It’s such a shame when an instalment in a book series you love disappoints you so much. It makes you feel like now, if you recommend the other books, you’re now setting readers up for them to care enough to have to deal with a slog. In this case, The Shadow Slog might be a more appropriate title.
If you haven’t read my two reviews of the last Black Witch novels, here is my one of the first and the second. The short version is…they were magnificent! The first Black Witch was a wonderful surprise, a world of magical powers that shattered the life the protagonist was accustomed to and made her see the racism and hatred that her people were inflicting on the world. Then The Iron Flower was perhaps even better, with her and her new friends teaming up for an undercover rebellion against the practices of the new world leader that was and is turning Erthia into a warzone that won’t stop until everyone who looks different from or disagrees with the views of bigoted Gardnerians is worm food. I gave both of the books perfect scores.
I was so impressed and simply proud of how Laurie Forest overcame a parade of hate against her first book stemming from one ranting review that didn’t paint the full picture, discussing how the protagonist had racist views towards the different species of people in her world but not touching upon how she learns as she gets to know her classmates how those views drilled into her are hateful and her people are actually not the good guys. Readers were giving a mountain of bad reviews based on that review, not having actually read the book itself. She and her publishers still kept the train going and eventually the unwarranted hate died off and people saw The Black Witch and The Iron Flower for the magical and loving books they were.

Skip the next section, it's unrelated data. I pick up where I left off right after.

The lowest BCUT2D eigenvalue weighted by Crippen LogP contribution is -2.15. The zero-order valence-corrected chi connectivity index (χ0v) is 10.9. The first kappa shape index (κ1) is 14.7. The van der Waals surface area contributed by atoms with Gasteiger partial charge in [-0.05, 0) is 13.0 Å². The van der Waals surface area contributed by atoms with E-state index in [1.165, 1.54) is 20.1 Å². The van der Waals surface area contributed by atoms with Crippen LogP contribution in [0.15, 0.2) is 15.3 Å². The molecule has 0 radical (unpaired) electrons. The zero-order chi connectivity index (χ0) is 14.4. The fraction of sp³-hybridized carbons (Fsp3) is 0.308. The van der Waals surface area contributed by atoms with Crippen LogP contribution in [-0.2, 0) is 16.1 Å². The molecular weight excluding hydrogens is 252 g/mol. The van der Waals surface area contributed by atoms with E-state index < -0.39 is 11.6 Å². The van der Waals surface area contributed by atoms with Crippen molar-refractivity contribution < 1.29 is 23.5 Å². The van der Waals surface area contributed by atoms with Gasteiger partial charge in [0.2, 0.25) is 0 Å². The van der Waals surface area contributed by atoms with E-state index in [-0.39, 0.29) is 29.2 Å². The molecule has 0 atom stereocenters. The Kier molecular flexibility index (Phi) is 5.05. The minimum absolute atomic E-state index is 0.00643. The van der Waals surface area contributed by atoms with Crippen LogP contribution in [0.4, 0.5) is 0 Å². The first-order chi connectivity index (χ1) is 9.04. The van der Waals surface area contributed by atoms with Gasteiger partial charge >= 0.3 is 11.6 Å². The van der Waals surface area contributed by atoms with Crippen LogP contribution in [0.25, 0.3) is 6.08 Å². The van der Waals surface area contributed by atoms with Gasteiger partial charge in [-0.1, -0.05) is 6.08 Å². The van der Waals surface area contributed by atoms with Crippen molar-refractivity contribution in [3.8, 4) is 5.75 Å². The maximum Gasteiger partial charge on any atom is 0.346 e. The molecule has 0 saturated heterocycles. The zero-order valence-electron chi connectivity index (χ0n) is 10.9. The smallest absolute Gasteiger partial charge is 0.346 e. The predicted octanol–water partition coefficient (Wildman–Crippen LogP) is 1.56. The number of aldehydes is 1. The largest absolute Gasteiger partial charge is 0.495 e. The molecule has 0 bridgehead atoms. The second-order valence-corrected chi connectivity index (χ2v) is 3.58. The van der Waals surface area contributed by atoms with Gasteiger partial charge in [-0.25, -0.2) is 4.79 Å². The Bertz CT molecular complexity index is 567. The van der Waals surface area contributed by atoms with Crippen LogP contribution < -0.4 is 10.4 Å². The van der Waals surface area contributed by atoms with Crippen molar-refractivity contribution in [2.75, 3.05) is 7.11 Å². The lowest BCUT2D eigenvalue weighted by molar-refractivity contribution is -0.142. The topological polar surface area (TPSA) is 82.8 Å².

Well, I still have faith in this series, but I put this third instalment, The Shadow Wand, down after three weeks of reading where I took two breaks to start different books. I really don’t understand how Forest lost her touch so bad. The Shadow Wand deviates from the last two so much in structure, priority, pace, and adds way too much lust, that this feels like it was written by a different author who has long-standing objections to its predecessors or something.
So, I guess the days of the University are long gone. Now it’s time to be out in the field. Elloren ends up having to go back to Gardneria under the care of her horrible Aunt Vyvian, separated from all her friends who have made it to the Eastern Lands, but are only safe for now. And this bit of temporary safety Elloren has only because her identity as the next Black Witch still hasn’t become public knowledge and because her many crimes against her people (which she deserves a parade for doing) aren’t known to be her work yet. And this so-called safety comes with a price. Her relationship with Lukas Grey resumes, after Elloren devoted herself to Yvan Guriel, who she devoted herself to. But as Elloren and Lukas are finally forced together, she does not fawn over him but realizes she saw him as a monster on the same side as Marcus Vogel but there’s actually a lot more to him than we thought.